*553 While the appellant was disregarding Detective White's orders and penetrating into the nonpublic restricted area of the airport, other news gatherers were assembling in the airport director's office at the airport, pursuant to the General Mitchell Field Media Guide. At 4:30 p.m., the airport director held a briefing which lasted approximately 15 minutes. Immediately thereafter, the director took media representatives directly to the crash site to take photographs or film the scene. Therefore, given the fact that news gatherers were given access to the scene of this airplane crash, we are not inclined to rule on the issue of whether a news gatherer has a right of access to the scene of an airplane crash under the Wisconsin Constitution beyond that of the general public's right of access.

Furthermore, the needs and rights of the injured and dying should be recognized by this court as having preference over newly created "rights" that the dissenting justices would give to a "news gatherer" who is simply concentrating on trying to beat out his competition and make his employer's deadline. As the circuit court so aptly noted in its memorandum decision, in an emergency situation "[t]he injured and dying are entitled to receive the immediate and full attention of rescue workers. Law enforcement personnel should not be required to needlessly occupy themselves with persons who have a personal interest not related to restoration of order or with rescue attempts. The defendant, here, chose to disregard the government's efforts to establish order, set himself and his interest above the law, diluted law enforcement efforts to assist those in need, and by so doing elevated his own interest and concerns above the welfare of the persons involved in the tragic accident and the government's efforts in its law enforcement concerns."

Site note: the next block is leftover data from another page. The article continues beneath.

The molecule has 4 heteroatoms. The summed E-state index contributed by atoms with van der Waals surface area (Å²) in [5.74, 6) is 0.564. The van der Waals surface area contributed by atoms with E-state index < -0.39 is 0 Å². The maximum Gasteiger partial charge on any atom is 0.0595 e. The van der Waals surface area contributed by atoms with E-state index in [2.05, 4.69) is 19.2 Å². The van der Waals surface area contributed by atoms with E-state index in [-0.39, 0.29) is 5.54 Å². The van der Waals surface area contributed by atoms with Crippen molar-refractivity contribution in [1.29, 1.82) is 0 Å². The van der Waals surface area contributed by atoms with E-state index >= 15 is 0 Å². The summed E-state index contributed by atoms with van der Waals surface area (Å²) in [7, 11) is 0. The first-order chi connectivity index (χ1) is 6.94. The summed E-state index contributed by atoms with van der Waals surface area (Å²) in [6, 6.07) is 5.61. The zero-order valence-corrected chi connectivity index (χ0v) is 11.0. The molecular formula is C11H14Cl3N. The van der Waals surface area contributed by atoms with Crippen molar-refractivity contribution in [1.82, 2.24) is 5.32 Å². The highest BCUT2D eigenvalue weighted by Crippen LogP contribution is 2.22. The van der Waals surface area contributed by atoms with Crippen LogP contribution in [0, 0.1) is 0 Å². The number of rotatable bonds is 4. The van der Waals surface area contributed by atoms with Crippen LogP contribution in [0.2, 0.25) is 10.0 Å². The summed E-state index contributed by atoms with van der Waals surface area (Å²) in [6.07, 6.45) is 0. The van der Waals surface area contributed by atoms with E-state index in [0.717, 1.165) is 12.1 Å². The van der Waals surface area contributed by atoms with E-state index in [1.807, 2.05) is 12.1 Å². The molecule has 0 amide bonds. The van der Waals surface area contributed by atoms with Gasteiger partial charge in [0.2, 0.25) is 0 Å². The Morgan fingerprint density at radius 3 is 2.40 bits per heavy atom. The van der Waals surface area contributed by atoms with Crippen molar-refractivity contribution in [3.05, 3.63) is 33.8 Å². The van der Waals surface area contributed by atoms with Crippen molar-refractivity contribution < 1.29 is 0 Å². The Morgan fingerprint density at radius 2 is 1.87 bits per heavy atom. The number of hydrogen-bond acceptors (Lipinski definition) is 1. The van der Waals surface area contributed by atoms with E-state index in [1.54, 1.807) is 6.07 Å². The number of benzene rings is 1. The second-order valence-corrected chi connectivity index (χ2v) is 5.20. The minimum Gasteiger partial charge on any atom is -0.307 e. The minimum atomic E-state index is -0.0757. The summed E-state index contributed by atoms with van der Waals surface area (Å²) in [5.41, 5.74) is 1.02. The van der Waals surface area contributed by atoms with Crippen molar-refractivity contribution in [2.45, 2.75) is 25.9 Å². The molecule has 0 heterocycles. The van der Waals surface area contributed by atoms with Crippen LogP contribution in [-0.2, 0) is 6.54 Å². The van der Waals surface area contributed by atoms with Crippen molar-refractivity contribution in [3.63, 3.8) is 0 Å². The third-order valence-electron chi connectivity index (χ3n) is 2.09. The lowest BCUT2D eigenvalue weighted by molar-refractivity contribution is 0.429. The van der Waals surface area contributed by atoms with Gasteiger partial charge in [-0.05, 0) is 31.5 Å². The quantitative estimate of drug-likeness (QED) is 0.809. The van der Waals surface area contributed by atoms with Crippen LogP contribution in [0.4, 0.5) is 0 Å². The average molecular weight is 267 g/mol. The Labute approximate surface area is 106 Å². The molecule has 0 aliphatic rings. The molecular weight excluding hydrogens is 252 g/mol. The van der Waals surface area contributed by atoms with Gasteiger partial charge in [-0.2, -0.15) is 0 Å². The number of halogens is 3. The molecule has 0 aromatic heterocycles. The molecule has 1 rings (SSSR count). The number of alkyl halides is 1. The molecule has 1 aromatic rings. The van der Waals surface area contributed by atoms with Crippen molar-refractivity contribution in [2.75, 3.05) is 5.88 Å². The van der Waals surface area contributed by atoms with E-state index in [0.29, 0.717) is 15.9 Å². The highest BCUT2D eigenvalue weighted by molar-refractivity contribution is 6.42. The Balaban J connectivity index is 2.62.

*554 In conclusion, we affirm the decision of the circuit court finding the appellant guilty of disorderly conduct in violation of City of Oak Creek Municipal Ordinance Sec. 9:947:01. In addition, we hold that sec. 9:947:01 as applied in this case is not unconstitutionally vague. Finally, we hold that the appellant as a news gatherer had no first amendment right of access to the scene of this airplane crash, under the circumstances described above, beyond the general public's right to access.